Walter Price

Grenadier Guards

Personal Details

Born: 18 May 1897 in Ellesmere, Shropshire.

Family: He was the second of at least four children born to Edward Price, a coachman and his wife Mary Jane, nee Humphries. He married Mary E Cutler in 1929 in Whitchurch, Shropshire. The couple had two children, Mary and George E.

Residence: In 1901 he and his family were living at Perthy, Frankton, Shropshire. By 1911 the family had moved to Wicksted Cottage, Wicksted Hall, Wirswall, Whitchurch. An address of 12 Catteralls Lane, Whitchurch was given for him on his Attestation in 1915. In 1939 and now married, he was living at 38 Wayland Road, Whitchurch. This continued to be his home until his death in 1971.

Education: He was admitted to Marbury School, Cheshire on 26 August 1907.

Employment: In 1915 he was a railway porter. By 1939 he was a shunter working for the LM&S Railway Company.

Died: In 1971 in Whitchurch Cottage Hospital and buried at Whitchurch Cemetery on 2 July 1971, aged 74.

Military Details

Regiment: Grenadier Guards

Rank: Private

Service Number: 29587

Date of Enlistment: 19 November 1915

Date of Discharge: 17 October 1919

Reason for Discharge: Demobilisation

Medals and Awards

Walter was awarded the Campaign Medals (British War medal and Victory medal)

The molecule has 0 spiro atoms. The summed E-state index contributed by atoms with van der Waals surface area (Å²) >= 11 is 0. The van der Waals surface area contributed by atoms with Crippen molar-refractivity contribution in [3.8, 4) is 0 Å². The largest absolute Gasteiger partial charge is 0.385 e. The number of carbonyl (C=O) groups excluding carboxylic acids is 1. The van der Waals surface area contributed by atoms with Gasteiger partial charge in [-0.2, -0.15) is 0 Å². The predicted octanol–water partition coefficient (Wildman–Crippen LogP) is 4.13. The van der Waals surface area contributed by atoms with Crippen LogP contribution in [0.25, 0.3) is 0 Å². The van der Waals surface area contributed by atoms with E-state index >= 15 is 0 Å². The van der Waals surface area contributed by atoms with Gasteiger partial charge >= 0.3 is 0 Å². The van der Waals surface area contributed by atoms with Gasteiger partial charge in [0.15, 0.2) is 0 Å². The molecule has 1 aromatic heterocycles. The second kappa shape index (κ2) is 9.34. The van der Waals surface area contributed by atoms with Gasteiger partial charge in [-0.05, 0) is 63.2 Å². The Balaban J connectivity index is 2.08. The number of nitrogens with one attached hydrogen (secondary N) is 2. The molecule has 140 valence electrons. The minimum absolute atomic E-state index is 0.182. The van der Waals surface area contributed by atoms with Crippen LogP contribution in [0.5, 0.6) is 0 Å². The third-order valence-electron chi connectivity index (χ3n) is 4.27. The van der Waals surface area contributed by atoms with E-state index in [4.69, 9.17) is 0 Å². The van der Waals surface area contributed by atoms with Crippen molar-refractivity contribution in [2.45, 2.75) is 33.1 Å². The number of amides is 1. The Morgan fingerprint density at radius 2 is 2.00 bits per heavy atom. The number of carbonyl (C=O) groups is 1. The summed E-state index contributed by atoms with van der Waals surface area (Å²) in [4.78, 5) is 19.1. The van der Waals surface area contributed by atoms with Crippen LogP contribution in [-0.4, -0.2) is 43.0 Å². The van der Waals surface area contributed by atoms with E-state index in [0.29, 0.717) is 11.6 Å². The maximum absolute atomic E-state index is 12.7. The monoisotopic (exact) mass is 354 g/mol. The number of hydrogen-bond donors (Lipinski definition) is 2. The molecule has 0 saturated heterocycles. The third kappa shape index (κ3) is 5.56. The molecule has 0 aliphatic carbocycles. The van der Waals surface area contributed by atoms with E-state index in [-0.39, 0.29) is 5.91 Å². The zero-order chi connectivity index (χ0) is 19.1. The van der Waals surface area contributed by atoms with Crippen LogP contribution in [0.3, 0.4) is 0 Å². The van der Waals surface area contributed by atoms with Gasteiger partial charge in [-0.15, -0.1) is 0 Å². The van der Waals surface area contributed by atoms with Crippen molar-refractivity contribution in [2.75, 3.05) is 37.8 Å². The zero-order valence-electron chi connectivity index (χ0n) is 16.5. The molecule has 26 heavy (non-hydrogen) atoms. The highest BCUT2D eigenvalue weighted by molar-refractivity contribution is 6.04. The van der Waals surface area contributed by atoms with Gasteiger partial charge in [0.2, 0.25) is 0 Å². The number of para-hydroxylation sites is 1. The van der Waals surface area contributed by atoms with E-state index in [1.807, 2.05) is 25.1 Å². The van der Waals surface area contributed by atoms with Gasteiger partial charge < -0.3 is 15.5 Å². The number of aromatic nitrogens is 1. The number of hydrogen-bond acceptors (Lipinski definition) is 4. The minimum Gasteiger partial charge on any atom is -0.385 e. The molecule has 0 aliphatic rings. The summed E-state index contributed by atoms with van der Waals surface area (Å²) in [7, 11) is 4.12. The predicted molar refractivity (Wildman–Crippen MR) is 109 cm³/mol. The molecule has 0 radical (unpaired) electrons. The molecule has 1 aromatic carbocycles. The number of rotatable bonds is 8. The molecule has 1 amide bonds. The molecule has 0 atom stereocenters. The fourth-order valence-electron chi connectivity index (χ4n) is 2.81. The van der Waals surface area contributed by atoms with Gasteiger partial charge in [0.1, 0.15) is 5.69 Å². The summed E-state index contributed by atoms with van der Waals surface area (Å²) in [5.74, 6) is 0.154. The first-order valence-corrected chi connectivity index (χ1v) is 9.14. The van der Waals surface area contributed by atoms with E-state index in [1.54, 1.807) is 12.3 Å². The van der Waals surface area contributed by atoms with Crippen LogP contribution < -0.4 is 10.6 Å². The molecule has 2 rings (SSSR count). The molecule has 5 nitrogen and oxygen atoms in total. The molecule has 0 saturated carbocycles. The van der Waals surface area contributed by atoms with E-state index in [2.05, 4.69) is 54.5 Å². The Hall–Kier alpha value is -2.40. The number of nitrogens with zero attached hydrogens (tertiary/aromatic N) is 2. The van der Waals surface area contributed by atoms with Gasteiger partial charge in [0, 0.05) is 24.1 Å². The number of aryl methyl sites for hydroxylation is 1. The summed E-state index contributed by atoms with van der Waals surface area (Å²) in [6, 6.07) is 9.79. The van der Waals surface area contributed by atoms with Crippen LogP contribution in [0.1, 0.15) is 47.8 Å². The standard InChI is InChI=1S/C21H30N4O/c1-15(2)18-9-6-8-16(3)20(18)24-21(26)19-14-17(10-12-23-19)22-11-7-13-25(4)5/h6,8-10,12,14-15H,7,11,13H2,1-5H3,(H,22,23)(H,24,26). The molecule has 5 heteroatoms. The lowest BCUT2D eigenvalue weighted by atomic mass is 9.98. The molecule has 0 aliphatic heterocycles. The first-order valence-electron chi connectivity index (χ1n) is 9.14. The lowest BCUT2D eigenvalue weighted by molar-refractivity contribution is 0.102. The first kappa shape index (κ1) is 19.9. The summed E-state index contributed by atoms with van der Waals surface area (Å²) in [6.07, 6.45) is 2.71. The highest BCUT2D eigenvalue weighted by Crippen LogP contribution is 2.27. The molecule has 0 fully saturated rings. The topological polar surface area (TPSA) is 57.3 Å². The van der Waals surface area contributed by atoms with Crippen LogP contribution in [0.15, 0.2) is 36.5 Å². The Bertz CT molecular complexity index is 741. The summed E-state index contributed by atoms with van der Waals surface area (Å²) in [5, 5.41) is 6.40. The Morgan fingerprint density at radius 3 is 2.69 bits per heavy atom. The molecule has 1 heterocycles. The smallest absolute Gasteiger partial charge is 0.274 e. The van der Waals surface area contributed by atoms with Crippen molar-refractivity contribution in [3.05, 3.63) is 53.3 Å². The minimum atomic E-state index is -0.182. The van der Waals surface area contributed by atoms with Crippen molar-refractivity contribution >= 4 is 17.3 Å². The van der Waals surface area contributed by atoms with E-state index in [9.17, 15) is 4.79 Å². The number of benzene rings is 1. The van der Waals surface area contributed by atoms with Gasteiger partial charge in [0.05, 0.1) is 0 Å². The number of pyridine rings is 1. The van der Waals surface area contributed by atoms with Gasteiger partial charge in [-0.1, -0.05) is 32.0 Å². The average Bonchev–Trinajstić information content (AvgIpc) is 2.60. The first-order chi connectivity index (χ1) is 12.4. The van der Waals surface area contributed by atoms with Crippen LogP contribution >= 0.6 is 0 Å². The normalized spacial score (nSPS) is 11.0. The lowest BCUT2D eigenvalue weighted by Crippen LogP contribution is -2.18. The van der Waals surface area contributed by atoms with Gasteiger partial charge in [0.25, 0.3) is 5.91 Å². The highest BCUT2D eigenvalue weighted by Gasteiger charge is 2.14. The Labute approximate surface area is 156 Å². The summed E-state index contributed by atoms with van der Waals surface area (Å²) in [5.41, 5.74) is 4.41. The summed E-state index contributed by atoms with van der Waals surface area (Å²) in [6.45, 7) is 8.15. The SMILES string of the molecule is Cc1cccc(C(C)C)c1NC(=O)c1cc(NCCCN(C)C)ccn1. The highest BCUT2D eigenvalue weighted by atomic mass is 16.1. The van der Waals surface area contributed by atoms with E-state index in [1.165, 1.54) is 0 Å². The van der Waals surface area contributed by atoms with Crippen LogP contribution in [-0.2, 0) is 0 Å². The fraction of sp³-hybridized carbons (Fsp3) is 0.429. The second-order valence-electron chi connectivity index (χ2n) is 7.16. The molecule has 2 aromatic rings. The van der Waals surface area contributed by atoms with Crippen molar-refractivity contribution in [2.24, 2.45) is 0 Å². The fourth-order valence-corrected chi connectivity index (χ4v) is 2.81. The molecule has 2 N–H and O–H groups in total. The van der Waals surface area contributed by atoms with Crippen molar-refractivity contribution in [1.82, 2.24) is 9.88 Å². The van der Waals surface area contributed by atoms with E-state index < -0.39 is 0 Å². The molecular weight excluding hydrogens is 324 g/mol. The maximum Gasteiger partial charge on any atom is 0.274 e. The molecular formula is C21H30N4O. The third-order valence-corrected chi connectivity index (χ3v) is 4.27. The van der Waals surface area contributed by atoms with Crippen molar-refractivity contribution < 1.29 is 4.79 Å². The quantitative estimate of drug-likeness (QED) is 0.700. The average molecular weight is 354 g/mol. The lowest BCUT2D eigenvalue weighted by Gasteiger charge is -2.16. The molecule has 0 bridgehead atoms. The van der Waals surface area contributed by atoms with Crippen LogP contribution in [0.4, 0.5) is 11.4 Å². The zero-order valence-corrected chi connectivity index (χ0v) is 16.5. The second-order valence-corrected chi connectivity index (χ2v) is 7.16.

Campaign Medals

Great War History Hub Whitchurch Shropshire Medals Front Image

The British War Medal (also known as 'Squeak') was a silver or bronze medal awarded to officers and men of the British and Imperial Forces who either entered a theatre of war or entered service overseas between 5th August 1914 and 11th November 1918 inclusive. This was later extended to services in Russia, Siberia and some other areas in 1919 and 1920. Approximately 6.5 million British War Medals were issued. Approximately 6.4 million of these were the silver versions of this medal. Around 110,000 of a bronze version were issued mainly to Chinese, Maltese and Indian Labour Corps. The front (obv or obverse) of the medal depicts the head of George V. The recipient's service number, rank, name and unit was impressed on the rim.

The Allied Victory Medal (also known as 'Wilfred') was issued by each of the allies. It was decided that each of the allies should each issue their own bronze victory medal with a similar design, similar equivalent wording and identical ribbon. The British medal was designed by W. McMillan. The front depicts a winged classical figure representing victory. Approximately 5.7 million victory medals were issued. Interestingly, eligibility for this medal was more restrictive and not everyone who received the British War Medal ('Squeak') also received the Victory Medal ('Wilfred'). However, in general, all recipients of 'Wilfred' also received 'Squeak' and all recipients of The 1914 Star or The 1914/1915 Star (also known as 'Pip') also received both 'Squeak' and 'Wilfred'. The recipient's service number, rank, name and unit was impressed on the rim.


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